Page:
Legion versus Phalanx by Myke ColeFrom the time of ancient Sumeria, the heavy infantry Phalanx dominated the battlefield. Armed with spears or pikes, standing shoulder-to-shoulder and with overlapping shields, they presented an impenetrable wall of metal to the enemy until the Roman legion eclipsed the phalanx as the masters of infantry battle.
Covering the period in which the legion and phalanx clashed (280-168 BC), this book looks at each formation in detail - delving into their tactics, arms and equipment, organization and deployment. It then examines six documented battles in which the legion fought the phalanx: Heraclea (280 BC), Asculum (279 BC), Beneventum (275 BC), Cynoscephalae (197 BC), Magnesia (190 BC), and Pydna (168 BC).
The Greek Phalanx
Help Forgot Password? Remember Me? Home Articles What's New? Page 1 of 2 1 2 Last Jump to page: Results 1 to 20 of Thread: How the hell did a phalanx work? How the hell did a phalanx work? I mean, I know the basics, they had the really long spear, strapped a small shield to their arm, stood together and made a pincushion, held the enemy up while the cavalry came around and attacked.
One of the most effective and enduring military formations in ancient warfare was that of the Greek Phalanx. The phalanx formation was a close-rank, dense grouping of warriors armed with long spears and interlocking shields. The strength of the Greek phalanx lay in the endurance and discipline of the soldiers who made up the closely-packed rectangular formation of shields and spears. Once the phalanx was formed the soldiers would advance slowly toward the opposing army, fending off missle blows with their shields and holding the formation tightly in order to break through the ranks of the other side. Since the use of reserve forces in battle was not conceived of before the 5th century BCE, a battle was decided by the formations initially placed in the field and, consequently, the men who made up the phalanx formations had to be prepared to outlast, as well as out-fight, their opponents.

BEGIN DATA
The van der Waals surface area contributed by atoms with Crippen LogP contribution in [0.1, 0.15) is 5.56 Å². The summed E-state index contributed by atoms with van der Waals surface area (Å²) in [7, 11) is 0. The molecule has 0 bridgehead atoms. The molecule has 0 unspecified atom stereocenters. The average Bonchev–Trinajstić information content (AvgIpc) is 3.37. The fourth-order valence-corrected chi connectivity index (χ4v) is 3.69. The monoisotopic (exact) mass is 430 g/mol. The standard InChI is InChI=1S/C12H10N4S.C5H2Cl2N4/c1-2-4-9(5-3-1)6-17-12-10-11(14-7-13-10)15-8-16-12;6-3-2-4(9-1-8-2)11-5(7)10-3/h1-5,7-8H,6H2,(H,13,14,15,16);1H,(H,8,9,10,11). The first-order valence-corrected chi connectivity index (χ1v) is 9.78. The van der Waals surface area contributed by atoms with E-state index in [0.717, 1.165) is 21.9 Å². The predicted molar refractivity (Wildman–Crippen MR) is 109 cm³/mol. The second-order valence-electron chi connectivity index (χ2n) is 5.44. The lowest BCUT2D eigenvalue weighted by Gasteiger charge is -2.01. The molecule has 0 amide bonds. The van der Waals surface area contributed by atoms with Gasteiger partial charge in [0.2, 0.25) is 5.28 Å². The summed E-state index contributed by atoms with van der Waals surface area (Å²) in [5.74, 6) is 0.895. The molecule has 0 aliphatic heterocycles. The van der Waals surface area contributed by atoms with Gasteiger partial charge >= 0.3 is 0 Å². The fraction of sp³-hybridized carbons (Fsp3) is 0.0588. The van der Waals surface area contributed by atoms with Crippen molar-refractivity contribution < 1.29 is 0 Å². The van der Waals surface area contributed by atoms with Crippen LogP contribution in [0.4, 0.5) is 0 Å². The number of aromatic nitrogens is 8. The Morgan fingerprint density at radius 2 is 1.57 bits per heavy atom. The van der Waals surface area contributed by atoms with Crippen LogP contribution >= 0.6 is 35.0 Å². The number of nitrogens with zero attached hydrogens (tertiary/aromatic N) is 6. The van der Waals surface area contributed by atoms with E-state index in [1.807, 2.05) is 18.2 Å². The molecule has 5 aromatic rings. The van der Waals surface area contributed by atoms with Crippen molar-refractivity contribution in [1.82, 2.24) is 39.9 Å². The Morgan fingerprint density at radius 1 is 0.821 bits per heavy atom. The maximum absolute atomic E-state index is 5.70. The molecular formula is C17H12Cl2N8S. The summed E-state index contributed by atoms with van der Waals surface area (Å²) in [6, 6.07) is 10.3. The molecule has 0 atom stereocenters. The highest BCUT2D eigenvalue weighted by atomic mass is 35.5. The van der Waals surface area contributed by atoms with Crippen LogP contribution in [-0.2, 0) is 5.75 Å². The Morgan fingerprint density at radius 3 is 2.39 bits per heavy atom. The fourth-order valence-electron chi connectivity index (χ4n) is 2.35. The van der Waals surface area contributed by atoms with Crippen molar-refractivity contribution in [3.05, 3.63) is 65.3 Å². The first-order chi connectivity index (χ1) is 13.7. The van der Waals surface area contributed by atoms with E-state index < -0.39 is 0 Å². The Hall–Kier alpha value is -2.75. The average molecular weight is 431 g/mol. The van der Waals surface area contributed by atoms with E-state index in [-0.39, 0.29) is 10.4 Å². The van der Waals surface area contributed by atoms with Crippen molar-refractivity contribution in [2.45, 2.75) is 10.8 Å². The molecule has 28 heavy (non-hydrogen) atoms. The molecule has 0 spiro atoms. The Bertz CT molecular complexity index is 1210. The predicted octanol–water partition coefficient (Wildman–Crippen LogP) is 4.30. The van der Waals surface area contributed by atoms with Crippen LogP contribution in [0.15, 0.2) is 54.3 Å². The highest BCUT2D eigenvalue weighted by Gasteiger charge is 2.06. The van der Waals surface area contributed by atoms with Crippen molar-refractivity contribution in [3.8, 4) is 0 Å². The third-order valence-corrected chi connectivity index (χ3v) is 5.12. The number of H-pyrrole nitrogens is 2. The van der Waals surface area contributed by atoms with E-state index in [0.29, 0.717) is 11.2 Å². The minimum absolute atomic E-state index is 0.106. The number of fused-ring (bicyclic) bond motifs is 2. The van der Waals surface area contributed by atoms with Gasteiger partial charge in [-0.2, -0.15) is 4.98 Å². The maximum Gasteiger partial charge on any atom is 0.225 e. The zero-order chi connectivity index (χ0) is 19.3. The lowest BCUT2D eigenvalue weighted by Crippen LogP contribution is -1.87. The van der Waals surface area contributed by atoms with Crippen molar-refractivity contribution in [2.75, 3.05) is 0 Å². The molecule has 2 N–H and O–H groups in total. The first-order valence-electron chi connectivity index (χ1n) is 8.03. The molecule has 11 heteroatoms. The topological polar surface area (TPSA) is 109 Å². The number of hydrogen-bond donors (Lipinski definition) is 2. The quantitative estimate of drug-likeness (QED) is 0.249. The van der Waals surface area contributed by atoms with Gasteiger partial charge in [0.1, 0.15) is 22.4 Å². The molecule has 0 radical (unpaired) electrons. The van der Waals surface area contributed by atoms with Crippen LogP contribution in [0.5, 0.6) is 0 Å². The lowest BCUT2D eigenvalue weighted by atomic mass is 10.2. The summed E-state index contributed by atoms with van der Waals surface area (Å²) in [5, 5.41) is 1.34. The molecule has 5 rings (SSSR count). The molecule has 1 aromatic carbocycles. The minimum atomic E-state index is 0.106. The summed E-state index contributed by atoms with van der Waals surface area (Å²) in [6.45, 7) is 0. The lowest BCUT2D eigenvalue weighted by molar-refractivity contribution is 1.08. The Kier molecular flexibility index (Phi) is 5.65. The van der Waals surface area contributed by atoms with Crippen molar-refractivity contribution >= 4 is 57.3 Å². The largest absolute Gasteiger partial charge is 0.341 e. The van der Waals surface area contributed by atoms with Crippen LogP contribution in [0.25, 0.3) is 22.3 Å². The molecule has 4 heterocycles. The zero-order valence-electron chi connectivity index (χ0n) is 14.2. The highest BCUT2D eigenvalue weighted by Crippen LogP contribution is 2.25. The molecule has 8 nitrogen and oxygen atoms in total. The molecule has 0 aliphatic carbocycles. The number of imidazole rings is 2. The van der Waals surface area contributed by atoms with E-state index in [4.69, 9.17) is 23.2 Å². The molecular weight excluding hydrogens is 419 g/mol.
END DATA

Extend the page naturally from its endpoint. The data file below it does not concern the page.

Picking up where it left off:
Sometime in the middle of the 7th century bc, a new style of warfare appeared in ancient Greece, requiring a foot soldier to forsake acts of individual valor in favor of standing shoulder-to-shoulder with his comrades in a battle square. This square, called a phalanx, distinguished itself from other heavy infantry formations in the Near East in that it would evolve into a well-articulated tactical system capable of decisive offensive tactical mobility. How and when the change in emphasis from individual to collective action on the Greek battlefield took place is still a matter of debate. During the Bronze Age and before the invention of the phalanx, Greek fighting had been dominated by aristocratic warriors who reveled in individual duels with their adversaries, in a manner immortalized by Homer in The Iliad. Even as Homer was conceiving his epic, a shift in warfare was taking place. The revival of trade routes and the beginning of colonization in the 8th and 7th centuries bc led to economic prosperity in Greek mother-cities such as Corinth, Thebes and Athens.
What did the Macedonian phalanx look like and how did it work?
Phalanx , in military science, tactical formation consisting of a block of heavily armed infantry standing shoulder to shoulder in files several ranks deep. Fully developed by the ancient Greeks, it survived in modified form into the gunpowder era and is viewed today as the beginning of European military development. The ancient Sumerian army fielded a standard six-man-deep phalanx; the first line went into battle carrying large, rectangular shields, and the troops bore heavy pikes and battle axes. During the 7th century bc the Greek city-states adopted a phalanx eight men deep. The Greek hoplite , the heavy-armed infantryman who manned the phalanx, was equipped with a round shield, a heavy corselet of leather and metal, greaves shin armour , an 8-foot pike for thrusting, and a 2-foot double-edged sword. Since the phalanx held in solid ranks and was divided only into the centre and wings, there was generally little need for an officer corps; the whole line advanced in step to the sound of the flute.